Tag Archives: Tree Facts

More Amazing Tree Facts…

In this article, learn…

  • How trees stop air pollution
  • How many species of trees exist
  • How petrified wood is formed
  • How trees produce food from sunlight and carbon dioxide
  • How trees defy the laws of physics
  • About the amazing structure of a tree’s trunk

  • Air pollution and trees. Combined, New York City’s five million trees yearly remove an estimated two thousand tons of air pollutants, in addition to more than forty thousand tons of carbon dioxide from the air. Over an entire year, trees remove about .05 percent of the city’s air pollutants. It follows that people in well-treed neighborhoods breath easier than those were trees are absent. The more trees in a city the better (Haskell, p. 203.)
  • Distribution of trees on our planet. Ninety percent of all tree species on earth live in tropical forests (Tudge, p. 27). The further you travel north or south from the tropics at the equator, the fewer the diversity of the species of trees you’ll find. The endless forests of Canada, for example, are dominated by only nine native species of trees including a few conifers and the quaking aspen. In the whole U.S., there are only about 620 native species of trees. India, which is much smaller than the U.S. has around 4,500 species of trees, and in one region of Peru where studies have been conducted within a 15 hectare area, 825 tree species have been identified. Tropical America (both North and South) have tens of thousands of species of trees (ibid., p. 279).
  • How many trees are there? No one knows how many tree species exist on planet earth (Tudge, p. 27). Scientists’ best estimates are that there are approximately 60,000 species of trees (not including thousands of hybrids) in the world of which 600 are conifers. The total Continue reading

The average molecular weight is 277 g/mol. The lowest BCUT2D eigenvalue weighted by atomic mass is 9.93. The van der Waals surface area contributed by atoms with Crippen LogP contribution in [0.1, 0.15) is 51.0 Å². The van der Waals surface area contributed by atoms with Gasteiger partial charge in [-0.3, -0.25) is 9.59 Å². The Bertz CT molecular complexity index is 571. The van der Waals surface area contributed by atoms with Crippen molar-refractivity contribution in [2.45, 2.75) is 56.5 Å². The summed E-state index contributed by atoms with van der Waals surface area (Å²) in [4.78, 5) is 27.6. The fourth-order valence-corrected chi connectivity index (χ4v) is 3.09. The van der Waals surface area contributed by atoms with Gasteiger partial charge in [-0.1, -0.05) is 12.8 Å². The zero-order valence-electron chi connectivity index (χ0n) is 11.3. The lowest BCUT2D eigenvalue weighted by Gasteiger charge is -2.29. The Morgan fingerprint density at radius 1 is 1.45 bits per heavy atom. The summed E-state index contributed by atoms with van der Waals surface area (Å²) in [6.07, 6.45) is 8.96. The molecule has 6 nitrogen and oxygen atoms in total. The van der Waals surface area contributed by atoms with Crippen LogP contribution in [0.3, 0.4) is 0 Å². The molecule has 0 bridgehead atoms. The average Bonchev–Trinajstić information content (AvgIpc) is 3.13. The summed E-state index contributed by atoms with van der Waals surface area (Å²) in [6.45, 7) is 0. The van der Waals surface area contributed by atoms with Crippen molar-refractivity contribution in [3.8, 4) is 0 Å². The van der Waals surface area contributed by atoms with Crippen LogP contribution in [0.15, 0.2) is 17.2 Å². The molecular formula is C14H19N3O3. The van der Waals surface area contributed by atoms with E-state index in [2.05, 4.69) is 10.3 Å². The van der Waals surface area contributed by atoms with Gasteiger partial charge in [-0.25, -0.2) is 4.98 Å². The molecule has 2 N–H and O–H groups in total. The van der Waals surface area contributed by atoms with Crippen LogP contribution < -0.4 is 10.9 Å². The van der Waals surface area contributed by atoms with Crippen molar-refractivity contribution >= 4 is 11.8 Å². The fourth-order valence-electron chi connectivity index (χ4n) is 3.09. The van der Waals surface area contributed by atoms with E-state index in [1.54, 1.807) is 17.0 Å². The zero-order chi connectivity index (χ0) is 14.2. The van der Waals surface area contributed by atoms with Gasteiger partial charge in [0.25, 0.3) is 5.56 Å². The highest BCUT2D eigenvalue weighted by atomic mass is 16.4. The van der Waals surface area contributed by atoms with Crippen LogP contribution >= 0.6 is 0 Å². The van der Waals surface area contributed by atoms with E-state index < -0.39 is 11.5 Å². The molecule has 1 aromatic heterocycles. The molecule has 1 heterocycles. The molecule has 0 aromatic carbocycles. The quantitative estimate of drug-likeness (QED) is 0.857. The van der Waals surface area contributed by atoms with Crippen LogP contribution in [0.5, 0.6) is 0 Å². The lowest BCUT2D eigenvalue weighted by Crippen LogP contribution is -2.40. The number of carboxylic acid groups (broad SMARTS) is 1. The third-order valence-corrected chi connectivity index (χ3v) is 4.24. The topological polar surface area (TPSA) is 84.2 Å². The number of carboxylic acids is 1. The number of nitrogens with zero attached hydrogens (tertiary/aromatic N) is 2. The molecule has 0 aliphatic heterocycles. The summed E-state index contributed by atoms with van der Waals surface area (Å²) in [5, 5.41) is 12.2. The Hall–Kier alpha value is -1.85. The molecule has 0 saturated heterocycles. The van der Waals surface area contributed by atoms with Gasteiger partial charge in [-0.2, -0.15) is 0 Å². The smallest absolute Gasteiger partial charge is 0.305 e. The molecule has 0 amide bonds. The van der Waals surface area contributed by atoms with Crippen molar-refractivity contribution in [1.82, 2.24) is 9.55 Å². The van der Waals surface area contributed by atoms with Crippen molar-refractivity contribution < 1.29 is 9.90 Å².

Why Humans Can’t Live Without Trees

  • Trees (and other plants) produce oxygen. Human and animal life need the oxygen for their survival, which trees (and plants) produce. Plants take in CO2 (carbon dioxide), the gas humans and animals exhale, and turn it into O2 or oxygen.
  • All animals and humans receive food directly or indirectly from trees (and other plants). Food for humans that trees produce include nuts, fruits and syrups.
  • Trees produce clouds in non-coastal areas due to their uptake of water from the soil and then release it into the atmosphere to form rain clouds, which then are carried by air currents into otherwise arid areas not near coastal regions.
  • Trees remove carbon dioxide (CO2) from the atmosphere and produce the oxygen (O2) that we breathe.
  • Trees provide much of the food that we eat including fruits, vegetables, roots and nuts.
  • The meat that we eat were animals that fed either on plants or on animals that eat plants.
  • Trees help to produce rain clouds in non-coastal areas. They produce clouds in non-coastal areas due to their uptake of water and then release it into the atmosphere to form clouds for rain in otherwise dry areas.
  • Trees shield humans from the harmful ultraviolet rays of the sun.
  • Trees promote psychological, emotional and physical health, well-being and healing for people.
  • Trees provide people with essential healing medicines and oils.
  • Tress are part of food chain in earth’s ecosystem. The food chain is a system where one animals is dependent on another for survival. Trees and plants are the starting points in all the food chains in the environment because animals depend on plants for food, and humans depend on both plants and animals for food for survival.
  • Trees provide shelter for all kinds of living creatures including humans.